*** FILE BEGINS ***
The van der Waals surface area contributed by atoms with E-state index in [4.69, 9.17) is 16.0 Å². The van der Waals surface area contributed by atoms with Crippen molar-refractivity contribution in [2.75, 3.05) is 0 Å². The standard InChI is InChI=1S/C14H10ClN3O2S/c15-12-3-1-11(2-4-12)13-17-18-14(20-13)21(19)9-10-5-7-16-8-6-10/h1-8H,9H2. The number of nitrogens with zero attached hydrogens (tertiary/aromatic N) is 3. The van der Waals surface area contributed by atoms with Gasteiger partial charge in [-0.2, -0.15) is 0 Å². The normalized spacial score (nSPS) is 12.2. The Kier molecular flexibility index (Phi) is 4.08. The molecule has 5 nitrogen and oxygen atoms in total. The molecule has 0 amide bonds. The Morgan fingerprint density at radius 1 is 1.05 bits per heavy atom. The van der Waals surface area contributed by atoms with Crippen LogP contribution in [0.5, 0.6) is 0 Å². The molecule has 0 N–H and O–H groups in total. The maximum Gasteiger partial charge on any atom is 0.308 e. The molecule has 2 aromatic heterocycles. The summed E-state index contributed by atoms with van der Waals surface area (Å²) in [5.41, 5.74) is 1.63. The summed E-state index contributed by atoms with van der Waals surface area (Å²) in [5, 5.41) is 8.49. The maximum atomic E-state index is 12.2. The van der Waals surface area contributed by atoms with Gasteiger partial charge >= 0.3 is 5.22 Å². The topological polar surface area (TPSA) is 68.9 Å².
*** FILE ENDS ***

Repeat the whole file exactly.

The van der Waals surface area contributed by atoms with E-state index in [4.69, 9.17) is 16.0 Å². The van der Waals surface area contributed by atoms with Crippen molar-refractivity contribution in [2.75, 3.05) is 0 Å². The standard InChI is InChI=1S/C14H10ClN3O2S/c15-12-3-1-11(2-4-12)13-17-18-14(20-13)21(19)9-10-5-7-16-8-6-10/h1-8H,9H2. The number of nitrogens with zero attached hydrogens (tertiary/aromatic N) is 3. The van der Waals surface area contributed by atoms with Gasteiger partial charge in [-0.2, -0.15) is 0 Å². The normalized spacial score (nSPS) is 12.2. The Kier molecular flexibility index (Phi) is 4.08. The molecule has 5 nitrogen and oxygen atoms in total. The molecule has 0 amide bonds. The Morgan fingerprint density at radius 1 is 1.05 bits per heavy atom. The van der Waals surface area contributed by atoms with Crippen LogP contribution in [0.5, 0.6) is 0 Å². The molecule has 0 N–H and O–H groups in total. The maximum Gasteiger partial charge on any atom is 0.308 e. The molecule has 2 aromatic heterocycles. The summed E-state index contributed by atoms with van der Waals surface area (Å²) in [5.41, 5.74) is 1.63. The summed E-state index contributed by atoms with van der Waals surface area (Å²) in [5, 5.41) is 8.49. The maximum atomic E-state index is 12.2. The van der Waals surface area contributed by atoms with Gasteiger partial charge >= 0.3 is 5.22 Å². The topological polar surface area (TPSA) is 68.9 Å².